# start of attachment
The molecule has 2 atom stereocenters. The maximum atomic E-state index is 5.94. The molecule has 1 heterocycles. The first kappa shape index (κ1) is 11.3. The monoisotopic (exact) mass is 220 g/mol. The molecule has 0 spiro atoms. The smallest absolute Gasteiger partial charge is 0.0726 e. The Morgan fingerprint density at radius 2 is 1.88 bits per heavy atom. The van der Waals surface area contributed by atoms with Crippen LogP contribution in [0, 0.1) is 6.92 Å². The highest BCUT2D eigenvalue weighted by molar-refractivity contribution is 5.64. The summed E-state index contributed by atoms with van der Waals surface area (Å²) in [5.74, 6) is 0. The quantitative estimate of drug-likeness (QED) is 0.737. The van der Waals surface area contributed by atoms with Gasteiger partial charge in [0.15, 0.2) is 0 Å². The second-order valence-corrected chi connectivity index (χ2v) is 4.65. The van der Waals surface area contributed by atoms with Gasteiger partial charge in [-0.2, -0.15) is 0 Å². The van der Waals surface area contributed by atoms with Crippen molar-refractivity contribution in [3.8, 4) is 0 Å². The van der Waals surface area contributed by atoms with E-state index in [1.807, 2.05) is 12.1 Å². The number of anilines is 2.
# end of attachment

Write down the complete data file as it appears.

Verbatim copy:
The molecule has 2 atom stereocenters. The maximum atomic E-state index is 5.94. The molecule has 1 heterocycles. The first kappa shape index (κ1) is 11.3. The monoisotopic (exact) mass is 220 g/mol. The molecule has 0 spiro atoms. The smallest absolute Gasteiger partial charge is 0.0726 e. The Morgan fingerprint density at radius 2 is 1.88 bits per heavy atom. The van der Waals surface area contributed by atoms with Crippen LogP contribution in [0, 0.1) is 6.92 Å². The highest BCUT2D eigenvalue weighted by molar-refractivity contribution is 5.64. The summed E-state index contributed by atoms with van der Waals surface area (Å²) in [5.74, 6) is 0. The quantitative estimate of drug-likeness (QED) is 0.737. The van der Waals surface area contributed by atoms with Gasteiger partial charge in [0.15, 0.2) is 0 Å². The second-order valence-corrected chi connectivity index (χ2v) is 4.65. The van der Waals surface area contributed by atoms with Gasteiger partial charge in [-0.2, -0.15) is 0 Å². The van der Waals surface area contributed by atoms with Crippen molar-refractivity contribution in [3.8, 4) is 0 Å². The van der Waals surface area contributed by atoms with E-state index in [1.807, 2.05) is 12.1 Å². The number of anilines is 2.